Government spin-off

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Government spin-off is civilian goods which are the collateral result of military or governmental research. One prominent example of a type of government spin-off is technology that has been commercialized through NASA funding, research, licensing, facilities, or assistance.

NASA spin-off technologies have been produced for over forty years. The Internet is a specific example of a government spin-off resulting from DARPA funding.[1] [2] But in the years since the Moore's law driven commercial sector with yearly timeframes has jumped ahead of the defense sector's decade long timeframes to the extent that new "spin-on" Commercial off-the-shelf products are now applied for defense platforms.[3]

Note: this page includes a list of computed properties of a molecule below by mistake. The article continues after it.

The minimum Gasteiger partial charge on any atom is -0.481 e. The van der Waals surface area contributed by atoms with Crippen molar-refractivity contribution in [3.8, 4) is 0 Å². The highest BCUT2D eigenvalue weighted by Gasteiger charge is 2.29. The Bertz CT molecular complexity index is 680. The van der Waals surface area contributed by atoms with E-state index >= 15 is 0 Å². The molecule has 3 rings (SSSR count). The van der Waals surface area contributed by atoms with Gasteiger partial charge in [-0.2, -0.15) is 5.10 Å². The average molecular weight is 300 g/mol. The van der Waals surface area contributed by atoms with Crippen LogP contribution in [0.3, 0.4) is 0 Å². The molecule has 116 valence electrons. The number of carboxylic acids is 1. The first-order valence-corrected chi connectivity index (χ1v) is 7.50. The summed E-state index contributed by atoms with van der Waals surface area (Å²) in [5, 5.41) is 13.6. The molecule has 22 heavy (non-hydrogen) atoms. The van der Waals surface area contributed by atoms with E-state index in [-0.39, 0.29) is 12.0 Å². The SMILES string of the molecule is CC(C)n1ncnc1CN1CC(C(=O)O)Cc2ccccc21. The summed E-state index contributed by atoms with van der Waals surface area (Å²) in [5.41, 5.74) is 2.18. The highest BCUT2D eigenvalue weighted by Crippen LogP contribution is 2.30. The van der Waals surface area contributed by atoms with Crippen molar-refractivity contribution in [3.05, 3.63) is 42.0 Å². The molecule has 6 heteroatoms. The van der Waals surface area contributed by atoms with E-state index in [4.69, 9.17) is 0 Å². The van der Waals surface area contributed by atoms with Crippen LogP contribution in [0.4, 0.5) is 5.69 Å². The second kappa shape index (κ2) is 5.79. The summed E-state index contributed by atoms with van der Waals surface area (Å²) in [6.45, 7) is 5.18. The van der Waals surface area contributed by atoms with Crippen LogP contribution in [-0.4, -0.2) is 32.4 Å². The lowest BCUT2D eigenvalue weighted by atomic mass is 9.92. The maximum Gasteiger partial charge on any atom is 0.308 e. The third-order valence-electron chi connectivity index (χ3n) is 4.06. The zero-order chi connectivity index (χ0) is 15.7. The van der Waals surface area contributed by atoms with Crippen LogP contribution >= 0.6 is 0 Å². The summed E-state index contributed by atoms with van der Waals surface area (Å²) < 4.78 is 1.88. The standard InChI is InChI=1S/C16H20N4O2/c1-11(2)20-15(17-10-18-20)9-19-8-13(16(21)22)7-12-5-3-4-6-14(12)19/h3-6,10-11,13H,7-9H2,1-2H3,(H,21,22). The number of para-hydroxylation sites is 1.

References[edit]

  1. ^ Jack Francis Williams; Robert John Stimson (2001). International Urban Planning Settings: Lessons of Success. Emerald Group Publishing. p. 426. ISBN 0-7623-0695-5. 
  2. ^ "Living Internet: Lawrence Roberts Manages The ARPANET Program". livinginternet.com. Retrieved 6 November 2008. 
  3. ^ ADAMS, GORDON (25 November 2013). "The future of the aerospace defense industry is not nearly as bad as the industry would have you believe.". foreignpolicy.com. The Washington Post Company. Retrieved 26 November 2013.